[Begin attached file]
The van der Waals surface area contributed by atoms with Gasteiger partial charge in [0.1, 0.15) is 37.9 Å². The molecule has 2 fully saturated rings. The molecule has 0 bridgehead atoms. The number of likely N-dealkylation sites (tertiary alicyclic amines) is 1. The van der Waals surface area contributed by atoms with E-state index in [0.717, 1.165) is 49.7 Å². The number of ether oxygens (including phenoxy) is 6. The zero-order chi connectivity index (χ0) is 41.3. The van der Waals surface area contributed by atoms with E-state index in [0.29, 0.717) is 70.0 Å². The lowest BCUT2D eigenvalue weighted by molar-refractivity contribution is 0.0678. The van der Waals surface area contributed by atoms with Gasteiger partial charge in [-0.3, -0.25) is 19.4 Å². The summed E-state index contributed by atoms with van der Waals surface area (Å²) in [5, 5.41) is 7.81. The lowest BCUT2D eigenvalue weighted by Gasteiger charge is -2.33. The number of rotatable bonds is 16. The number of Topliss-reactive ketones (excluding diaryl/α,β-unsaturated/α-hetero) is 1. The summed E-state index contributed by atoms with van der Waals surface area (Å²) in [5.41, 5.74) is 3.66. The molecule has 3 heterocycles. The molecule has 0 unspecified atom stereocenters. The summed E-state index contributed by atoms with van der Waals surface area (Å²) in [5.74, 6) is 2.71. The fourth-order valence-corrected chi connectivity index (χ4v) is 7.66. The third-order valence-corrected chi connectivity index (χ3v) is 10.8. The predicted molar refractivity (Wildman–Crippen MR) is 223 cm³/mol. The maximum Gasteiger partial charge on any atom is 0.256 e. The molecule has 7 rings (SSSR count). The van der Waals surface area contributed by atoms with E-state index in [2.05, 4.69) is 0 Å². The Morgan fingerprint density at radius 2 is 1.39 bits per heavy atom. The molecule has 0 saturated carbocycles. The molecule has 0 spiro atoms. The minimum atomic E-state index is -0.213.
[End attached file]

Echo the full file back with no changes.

The van der Waals surface area contributed by atoms with Gasteiger partial charge in [0.1, 0.15) is 37.9 Å². The molecule has 2 fully saturated rings. The molecule has 0 bridgehead atoms. The number of likely N-dealkylation sites (tertiary alicyclic amines) is 1. The van der Waals surface area contributed by atoms with E-state index in [0.717, 1.165) is 49.7 Å². The number of ether oxygens (including phenoxy) is 6. The zero-order chi connectivity index (χ0) is 41.3. The van der Waals surface area contributed by atoms with E-state index in [0.29, 0.717) is 70.0 Å². The lowest BCUT2D eigenvalue weighted by molar-refractivity contribution is 0.0678. The van der Waals surface area contributed by atoms with Gasteiger partial charge in [-0.3, -0.25) is 19.4 Å². The summed E-state index contributed by atoms with van der Waals surface area (Å²) in [5, 5.41) is 7.81. The lowest BCUT2D eigenvalue weighted by Gasteiger charge is -2.33. The number of rotatable bonds is 16. The number of Topliss-reactive ketones (excluding diaryl/α,β-unsaturated/α-hetero) is 1. The summed E-state index contributed by atoms with van der Waals surface area (Å²) in [5.41, 5.74) is 3.66. The molecule has 3 heterocycles. The molecule has 0 unspecified atom stereocenters. The summed E-state index contributed by atoms with van der Waals surface area (Å²) in [5.74, 6) is 2.71. The fourth-order valence-corrected chi connectivity index (χ4v) is 7.66. The third-order valence-corrected chi connectivity index (χ3v) is 10.8. The predicted molar refractivity (Wildman–Crippen MR) is 223 cm³/mol. The maximum Gasteiger partial charge on any atom is 0.256 e. The molecule has 7 rings (SSSR count). The van der Waals surface area contributed by atoms with E-state index in [2.05, 4.69) is 0 Å². The Morgan fingerprint density at radius 2 is 1.39 bits per heavy atom. The molecule has 0 saturated carbocycles. The molecule has 0 spiro atoms. The minimum atomic E-state index is -0.213.